When my wife and I were married in 2016, we had the wedding of our dreams. We each wore wedding dresses; our fathers walked us down the aisle, one after the other; and we danced to Sam Cooke’s “We’re Having a Party” at the end of the night, in a circle surrounded by so many relatives and friends — including two nonagenarians. If not for the fact that there were two brides and zero grooms, it would have resembled any other heteronormative, middle-class American wedding in 2016.
That dream didn’t always seem possible. Before coming out in 2012, I struggled through months of therapy, preparing for the possibility of losing all connection with my Irish Catholic family. I prepared for the possibility that I would be viewed as an outsider, as someone different or perhaps even worse by friends, colleagues and strangers. I confessed nervously, first to my parents, brother and one trusted cousin, asking them to spread the word through layers of aunts and uncles and cousins. While it took some time for them to process the news — time that was truly painful — every single person in my family accepted us. They treated us normally; everyone acted like it was obvious that two girls, even two girls with long hair who wore makeup and high heels, could be in a relationship, and that was fine.
I knew then that we were lucky. I only realize now how extremely fortuitous the timing was. I came out to my family in the middle of the whirlwind sprint toward full LGBTQ rights that was sweeping the country during the Obama administration. Court cases affirming those rights dominated headlines; celebrities were coming out seemingly every day. It emboldened me to proclaim who I was and whom I was dating. The national climate allowed me to feel safe. It seemed like people were on my side. When we married in 2016, we were benefiting from the good luck of landing in the most accepting time for LGBTQ rights in history.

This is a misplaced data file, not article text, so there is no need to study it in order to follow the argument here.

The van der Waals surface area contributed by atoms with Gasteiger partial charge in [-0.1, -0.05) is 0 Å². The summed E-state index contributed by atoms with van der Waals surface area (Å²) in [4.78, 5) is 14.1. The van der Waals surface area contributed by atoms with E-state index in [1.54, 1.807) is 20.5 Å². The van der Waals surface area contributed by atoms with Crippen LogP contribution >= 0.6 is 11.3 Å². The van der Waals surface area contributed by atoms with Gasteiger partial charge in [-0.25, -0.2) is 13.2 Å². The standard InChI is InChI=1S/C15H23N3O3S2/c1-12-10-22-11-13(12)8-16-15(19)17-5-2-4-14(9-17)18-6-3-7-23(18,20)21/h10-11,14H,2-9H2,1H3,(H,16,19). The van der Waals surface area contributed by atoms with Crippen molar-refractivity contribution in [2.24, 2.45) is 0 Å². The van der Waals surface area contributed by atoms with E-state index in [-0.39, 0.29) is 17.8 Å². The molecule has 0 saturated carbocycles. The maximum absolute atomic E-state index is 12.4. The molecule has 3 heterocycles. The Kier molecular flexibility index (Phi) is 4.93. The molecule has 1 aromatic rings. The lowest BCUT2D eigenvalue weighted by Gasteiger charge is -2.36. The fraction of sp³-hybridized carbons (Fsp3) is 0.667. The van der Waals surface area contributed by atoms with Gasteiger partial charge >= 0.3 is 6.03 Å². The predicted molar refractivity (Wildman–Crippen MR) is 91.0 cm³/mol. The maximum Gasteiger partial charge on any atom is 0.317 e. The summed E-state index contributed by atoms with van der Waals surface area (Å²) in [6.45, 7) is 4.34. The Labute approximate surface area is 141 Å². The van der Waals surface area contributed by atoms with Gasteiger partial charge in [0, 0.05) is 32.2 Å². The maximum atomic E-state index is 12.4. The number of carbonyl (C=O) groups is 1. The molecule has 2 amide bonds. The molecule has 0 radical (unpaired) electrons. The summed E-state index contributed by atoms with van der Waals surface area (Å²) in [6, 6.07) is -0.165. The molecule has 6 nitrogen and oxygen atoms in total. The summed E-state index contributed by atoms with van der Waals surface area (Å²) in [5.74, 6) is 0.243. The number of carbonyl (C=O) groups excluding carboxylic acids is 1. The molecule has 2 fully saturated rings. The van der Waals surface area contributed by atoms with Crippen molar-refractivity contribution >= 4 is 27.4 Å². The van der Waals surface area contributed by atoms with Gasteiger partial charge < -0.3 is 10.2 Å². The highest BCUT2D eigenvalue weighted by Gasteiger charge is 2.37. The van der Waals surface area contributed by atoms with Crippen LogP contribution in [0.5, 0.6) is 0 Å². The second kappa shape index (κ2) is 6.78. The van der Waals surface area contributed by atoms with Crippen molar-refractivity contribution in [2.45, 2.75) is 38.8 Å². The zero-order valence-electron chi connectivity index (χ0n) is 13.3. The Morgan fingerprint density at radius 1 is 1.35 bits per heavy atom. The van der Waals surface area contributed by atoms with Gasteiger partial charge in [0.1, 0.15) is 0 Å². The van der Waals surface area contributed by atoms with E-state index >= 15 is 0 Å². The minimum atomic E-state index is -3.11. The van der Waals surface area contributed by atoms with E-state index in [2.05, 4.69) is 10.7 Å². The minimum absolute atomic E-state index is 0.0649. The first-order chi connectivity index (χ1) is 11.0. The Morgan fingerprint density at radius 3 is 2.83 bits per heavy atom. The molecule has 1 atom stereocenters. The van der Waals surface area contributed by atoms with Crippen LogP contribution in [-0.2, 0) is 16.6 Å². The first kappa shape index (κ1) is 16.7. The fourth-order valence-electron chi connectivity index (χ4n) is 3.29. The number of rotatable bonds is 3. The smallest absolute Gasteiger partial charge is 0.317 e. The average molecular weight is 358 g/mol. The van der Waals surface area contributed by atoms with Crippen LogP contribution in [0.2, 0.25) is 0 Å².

Now, a year and a half into our marriage, things have started to change.
A study recently released by GLAAD found that for the first time since the survey began in 2014, non-LGBTQ Americans are growing less comfortable with LGBTQ people. Fewer than half of straight adults (49 percent) said they were comfortable with LGBTQ people, a notable drop from last year (53 percent). Compared to last year’s survey, significantly more respondents said they would be uncomfortable with a family member, a child’s teacher, or their doctor who was LGBTQ. Meanwhile, 55 percent of LGBT individuals surveyed said they faced discrimination last year, a jump of 11 points over 2016.
The data represents a change from other polls conducted before 2017, which consistently showed that Americans were growing in their acceptance of LGBTQ people, including the latest Pew poll on the subject, from the spring of 2016.
GLAAD and the Harris Poll, which conducted the survey of 2,160 adult Americans, the majority of whom were non-LGBTQ, suggest the change has much to do with who is sitting in the White House. GLAAD President Sarah Kate Ellis said that President Trump’s policies, including his announced ban on trans military members and the appointment of Neil M. Gorsuch to the Supreme Court, were partially responsible. So was his rhetoric.
“This change can be seen as a dangerous repercussion in the tenor of discourse and experience over the last year,” Ellis wrote in the report. “2017 brought heightened rhetoric toward marginalized communities to the forefront of American culture.”